Retailing : The Quiet Revolution
Published in Retail Magazine

While driving through the shopping areas, or walking down M G Road, Brigade Road, Commercial Street in Bangalore, I find that these areas have changed dramatically in the last few years. I remember walking down these roads that had small shops, gaudy windows, dimly lit stores. The retailers and the staff in most cases went about their business with monotony written all over their faces.

Today the experience is different, the stores are large, the windows are artfully done, fantastic lighting that spill onto the road, lighting up the entire place. The merchandise is visible and inviting even as I walk past.

Just today walking down a suburb, I was telling my wife that off late we seem to be drawn into these beautiful stores and end up buying merchandise especially garments which at most times we can do without. I look into my wardrobe and find that I have upwards of 70 shirts and about 20 trousers. If I do not buy a single garment for the next 3-4 years, I would not run out of clothes, barring off-course if I put on obscene quantities of weight.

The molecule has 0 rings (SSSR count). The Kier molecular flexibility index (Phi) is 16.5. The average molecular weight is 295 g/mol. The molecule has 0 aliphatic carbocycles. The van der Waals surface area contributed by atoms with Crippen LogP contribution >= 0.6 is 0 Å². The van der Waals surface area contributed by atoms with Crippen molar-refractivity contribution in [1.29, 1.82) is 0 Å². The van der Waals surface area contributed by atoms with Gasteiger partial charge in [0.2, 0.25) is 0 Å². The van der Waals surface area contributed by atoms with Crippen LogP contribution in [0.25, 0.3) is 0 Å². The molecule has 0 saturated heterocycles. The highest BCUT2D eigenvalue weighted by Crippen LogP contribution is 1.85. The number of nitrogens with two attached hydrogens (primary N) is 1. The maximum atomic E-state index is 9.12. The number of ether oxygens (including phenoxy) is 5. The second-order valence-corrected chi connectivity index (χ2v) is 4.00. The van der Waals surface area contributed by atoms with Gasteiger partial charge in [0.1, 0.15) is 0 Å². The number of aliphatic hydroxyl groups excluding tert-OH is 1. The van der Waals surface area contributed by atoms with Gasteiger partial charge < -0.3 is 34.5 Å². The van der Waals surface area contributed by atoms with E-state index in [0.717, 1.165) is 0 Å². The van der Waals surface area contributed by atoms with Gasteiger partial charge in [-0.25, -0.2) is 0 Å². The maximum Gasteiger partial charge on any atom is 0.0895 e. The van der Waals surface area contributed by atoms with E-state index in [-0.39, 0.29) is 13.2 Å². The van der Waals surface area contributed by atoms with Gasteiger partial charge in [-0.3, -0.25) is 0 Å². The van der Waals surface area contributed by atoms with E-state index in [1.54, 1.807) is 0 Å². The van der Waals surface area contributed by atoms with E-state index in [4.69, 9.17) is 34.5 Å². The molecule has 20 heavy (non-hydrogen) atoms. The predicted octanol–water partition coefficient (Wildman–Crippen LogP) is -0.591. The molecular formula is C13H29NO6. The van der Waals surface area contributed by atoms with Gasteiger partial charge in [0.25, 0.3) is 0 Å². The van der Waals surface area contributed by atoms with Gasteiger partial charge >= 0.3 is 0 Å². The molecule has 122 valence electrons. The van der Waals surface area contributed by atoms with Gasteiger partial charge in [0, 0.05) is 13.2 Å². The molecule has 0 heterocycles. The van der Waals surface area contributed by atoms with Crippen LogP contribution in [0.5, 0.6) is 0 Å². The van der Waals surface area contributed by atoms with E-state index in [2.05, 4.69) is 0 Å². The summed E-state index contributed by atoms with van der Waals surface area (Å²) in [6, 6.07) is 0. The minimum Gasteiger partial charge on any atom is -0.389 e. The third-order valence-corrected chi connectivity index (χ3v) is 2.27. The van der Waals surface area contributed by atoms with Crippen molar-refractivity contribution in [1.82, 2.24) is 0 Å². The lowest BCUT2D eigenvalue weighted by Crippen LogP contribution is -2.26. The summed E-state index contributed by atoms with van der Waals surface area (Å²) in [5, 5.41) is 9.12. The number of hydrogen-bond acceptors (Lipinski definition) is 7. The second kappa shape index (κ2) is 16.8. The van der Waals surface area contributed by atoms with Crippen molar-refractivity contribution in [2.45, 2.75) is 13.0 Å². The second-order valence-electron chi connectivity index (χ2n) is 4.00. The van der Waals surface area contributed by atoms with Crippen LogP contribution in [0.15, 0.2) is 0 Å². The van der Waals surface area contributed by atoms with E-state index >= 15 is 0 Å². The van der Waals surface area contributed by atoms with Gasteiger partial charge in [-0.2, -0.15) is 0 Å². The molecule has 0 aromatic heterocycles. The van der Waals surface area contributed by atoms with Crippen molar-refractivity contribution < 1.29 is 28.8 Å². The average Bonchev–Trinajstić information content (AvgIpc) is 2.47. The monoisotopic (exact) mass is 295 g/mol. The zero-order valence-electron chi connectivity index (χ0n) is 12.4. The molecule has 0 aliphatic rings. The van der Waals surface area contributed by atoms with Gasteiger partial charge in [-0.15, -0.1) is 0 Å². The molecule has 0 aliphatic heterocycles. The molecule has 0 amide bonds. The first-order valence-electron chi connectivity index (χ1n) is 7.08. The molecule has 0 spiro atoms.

Itís not simply the shopping areas in Bangalore that are looking different. In the course of my travel across various metros and other smaller cities, the scenario is the same. Be it Chandigarh, Lucknow, Ahmadabad, Pune or Cochin, the retail mania has taken over. In each one of these cities the shoppers are being lured in with fabulous images and getting tempted to buy merchandise that they would not have a few years back.

We are in the throes of a retail-centric society with large disposable incomes. The low rates of bank interest are getting the people to spend more rather than save. It is the age of retailing, and it seems to have exploded in our faces. I no longer go to a kirana store but to a supermarket,..... I no longer go to a medical shop but to a medical boutique,.I no longer go to any shop to buy but to a mall.